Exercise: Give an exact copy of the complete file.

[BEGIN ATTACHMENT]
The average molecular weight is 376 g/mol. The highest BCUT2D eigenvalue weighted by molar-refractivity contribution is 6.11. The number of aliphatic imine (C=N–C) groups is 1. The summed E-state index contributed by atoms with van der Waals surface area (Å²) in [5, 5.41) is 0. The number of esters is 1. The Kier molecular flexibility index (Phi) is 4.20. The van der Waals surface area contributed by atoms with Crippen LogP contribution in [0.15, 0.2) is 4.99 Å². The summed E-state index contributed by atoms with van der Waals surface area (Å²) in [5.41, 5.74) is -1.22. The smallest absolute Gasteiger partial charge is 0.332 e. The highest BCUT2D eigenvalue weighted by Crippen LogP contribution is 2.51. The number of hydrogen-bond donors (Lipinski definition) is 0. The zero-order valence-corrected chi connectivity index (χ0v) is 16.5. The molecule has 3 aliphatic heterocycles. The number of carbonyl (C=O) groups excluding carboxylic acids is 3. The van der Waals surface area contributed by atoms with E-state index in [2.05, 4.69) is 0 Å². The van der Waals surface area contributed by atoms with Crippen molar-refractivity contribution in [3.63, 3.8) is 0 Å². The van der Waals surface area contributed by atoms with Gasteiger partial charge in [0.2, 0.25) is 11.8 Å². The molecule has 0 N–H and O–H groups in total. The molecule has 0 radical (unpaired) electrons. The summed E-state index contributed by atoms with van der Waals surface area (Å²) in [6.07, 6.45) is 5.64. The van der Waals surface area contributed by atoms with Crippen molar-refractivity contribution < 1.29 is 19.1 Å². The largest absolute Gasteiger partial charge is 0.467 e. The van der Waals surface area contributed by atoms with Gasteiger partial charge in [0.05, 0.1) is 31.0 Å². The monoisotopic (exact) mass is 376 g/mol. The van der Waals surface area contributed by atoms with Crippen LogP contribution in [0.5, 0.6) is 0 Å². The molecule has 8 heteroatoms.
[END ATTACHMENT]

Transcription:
The average molecular weight is 376 g/mol. The highest BCUT2D eigenvalue weighted by molar-refractivity contribution is 6.11. The number of aliphatic imine (C=N–C) groups is 1. The summed E-state index contributed by atoms with van der Waals surface area (Å²) in [5, 5.41) is 0. The number of esters is 1. The Kier molecular flexibility index (Phi) is 4.20. The van der Waals surface area contributed by atoms with Crippen LogP contribution in [0.15, 0.2) is 4.99 Å². The summed E-state index contributed by atoms with van der Waals surface area (Å²) in [5.41, 5.74) is -1.22. The smallest absolute Gasteiger partial charge is 0.332 e. The highest BCUT2D eigenvalue weighted by Crippen LogP contribution is 2.51. The number of hydrogen-bond donors (Lipinski definition) is 0. The zero-order valence-corrected chi connectivity index (χ0v) is 16.5. The molecule has 3 aliphatic heterocycles. The number of carbonyl (C=O) groups excluding carboxylic acids is 3. The van der Waals surface area contributed by atoms with E-state index in [2.05, 4.69) is 0 Å². The van der Waals surface area contributed by atoms with Crippen molar-refractivity contribution in [3.63, 3.8) is 0 Å². The van der Waals surface area contributed by atoms with Gasteiger partial charge in [0.2, 0.25) is 11.8 Å². The molecule has 0 N–H and O–H groups in total. The molecule has 0 radical (unpaired) electrons. The summed E-state index contributed by atoms with van der Waals surface area (Å²) in [6.07, 6.45) is 5.64. The van der Waals surface area contributed by atoms with Crippen molar-refractivity contribution < 1.29 is 19.1 Å². The largest absolute Gasteiger partial charge is 0.467 e. The van der Waals surface area contributed by atoms with Gasteiger partial charge in [0.05, 0.1) is 31.0 Å². The monoisotopic (exact) mass is 376 g/mol. The van der Waals surface area contributed by atoms with Crippen LogP contribution in [0.5, 0.6) is 0 Å². The molecule has 8 heteroatoms.